The strike soon spread to other railways, and within a few days, more than 125,000 railway workers were on strike, and rail traffic on all lines west of Chicago had ground to a halt. President Grover Cleveland sent in troops to quell the strike and riots broke out. On July 7, 1894, national guardsmen fired into a mob, killing around 34 people. In 1898, a presidential commission began investigating the incident, and the Supreme Court of Illinois forced Pullman to divest his ownership of the town. Pullman was annexed to the city of Chicago.
In the years following the strike, Pullman's company built cars for New York City's elevated train system, and it continued making rail cars until 1982. George Pullman died in 1897 at the age of 66, and he is buried at Chicago's Graceland Cemetery. His coffin rests under several tons of concrete, such was Pullman's worry that his body would be desecrated by labor activists.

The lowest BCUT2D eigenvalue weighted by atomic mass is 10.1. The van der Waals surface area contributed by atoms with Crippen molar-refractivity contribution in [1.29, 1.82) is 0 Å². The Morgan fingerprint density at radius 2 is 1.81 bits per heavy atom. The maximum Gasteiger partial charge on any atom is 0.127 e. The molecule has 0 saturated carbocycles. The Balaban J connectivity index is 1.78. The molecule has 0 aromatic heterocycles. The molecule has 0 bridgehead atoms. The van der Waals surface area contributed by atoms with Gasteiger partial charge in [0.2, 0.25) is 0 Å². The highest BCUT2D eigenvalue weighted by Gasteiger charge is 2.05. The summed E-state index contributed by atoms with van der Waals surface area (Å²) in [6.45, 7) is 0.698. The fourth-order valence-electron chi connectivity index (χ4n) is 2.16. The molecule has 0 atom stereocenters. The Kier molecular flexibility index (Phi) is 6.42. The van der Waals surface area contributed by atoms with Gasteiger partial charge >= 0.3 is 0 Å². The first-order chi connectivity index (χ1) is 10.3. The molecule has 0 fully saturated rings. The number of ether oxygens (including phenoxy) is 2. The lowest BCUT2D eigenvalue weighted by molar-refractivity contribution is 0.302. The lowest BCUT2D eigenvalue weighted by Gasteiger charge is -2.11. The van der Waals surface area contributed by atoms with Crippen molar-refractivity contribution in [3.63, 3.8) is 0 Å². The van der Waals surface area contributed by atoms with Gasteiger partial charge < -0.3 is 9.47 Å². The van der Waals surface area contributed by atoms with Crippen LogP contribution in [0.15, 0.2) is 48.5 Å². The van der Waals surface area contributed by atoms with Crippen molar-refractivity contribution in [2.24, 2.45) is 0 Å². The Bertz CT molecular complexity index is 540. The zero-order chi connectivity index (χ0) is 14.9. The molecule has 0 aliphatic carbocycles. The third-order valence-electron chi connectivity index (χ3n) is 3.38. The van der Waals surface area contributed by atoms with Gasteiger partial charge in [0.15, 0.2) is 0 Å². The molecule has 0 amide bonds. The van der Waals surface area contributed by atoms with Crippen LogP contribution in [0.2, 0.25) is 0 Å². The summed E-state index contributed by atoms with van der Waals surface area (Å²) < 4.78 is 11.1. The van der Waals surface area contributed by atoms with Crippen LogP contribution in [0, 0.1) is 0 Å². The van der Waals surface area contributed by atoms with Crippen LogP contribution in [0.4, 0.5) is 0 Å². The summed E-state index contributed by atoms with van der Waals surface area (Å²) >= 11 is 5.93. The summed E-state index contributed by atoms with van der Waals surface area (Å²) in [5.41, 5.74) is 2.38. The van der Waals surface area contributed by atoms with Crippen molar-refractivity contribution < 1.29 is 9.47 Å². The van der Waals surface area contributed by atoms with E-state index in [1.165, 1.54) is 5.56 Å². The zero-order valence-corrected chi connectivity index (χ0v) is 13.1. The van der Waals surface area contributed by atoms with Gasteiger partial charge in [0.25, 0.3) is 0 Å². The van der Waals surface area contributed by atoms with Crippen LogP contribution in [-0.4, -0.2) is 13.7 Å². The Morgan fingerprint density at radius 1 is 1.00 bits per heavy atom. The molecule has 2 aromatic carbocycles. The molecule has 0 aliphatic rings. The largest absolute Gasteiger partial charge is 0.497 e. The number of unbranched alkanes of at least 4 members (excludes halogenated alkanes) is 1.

In his will, Pullman bequeathed $1.2 million to establish the Pullman Free School of Manual Training for the children of employees of the Pullman Palace Car Company, and for residents of the neighboring Roseland neighborhood.
Today, the George M. Pullman Educational Foundation provides money to college-bound high school seniors with merit-based and need-based scholarships to attend the college of their choice. To date, the Foundation has awarded $30 million to over 13,000 outstanding Cook County students.
In Washington State, the city of Pullman is named for George Pullman, because the town had expected him to build a railroad through there. Instead, Pullman built the route to the city of Spokane, Washington.
Additionally, in 1963, Mercedes-Benz released its 600 line which included a long-wheelbase model called "Pullman". Stretched versions of Mercedes-Benz S-Class cars were also called "Pullman".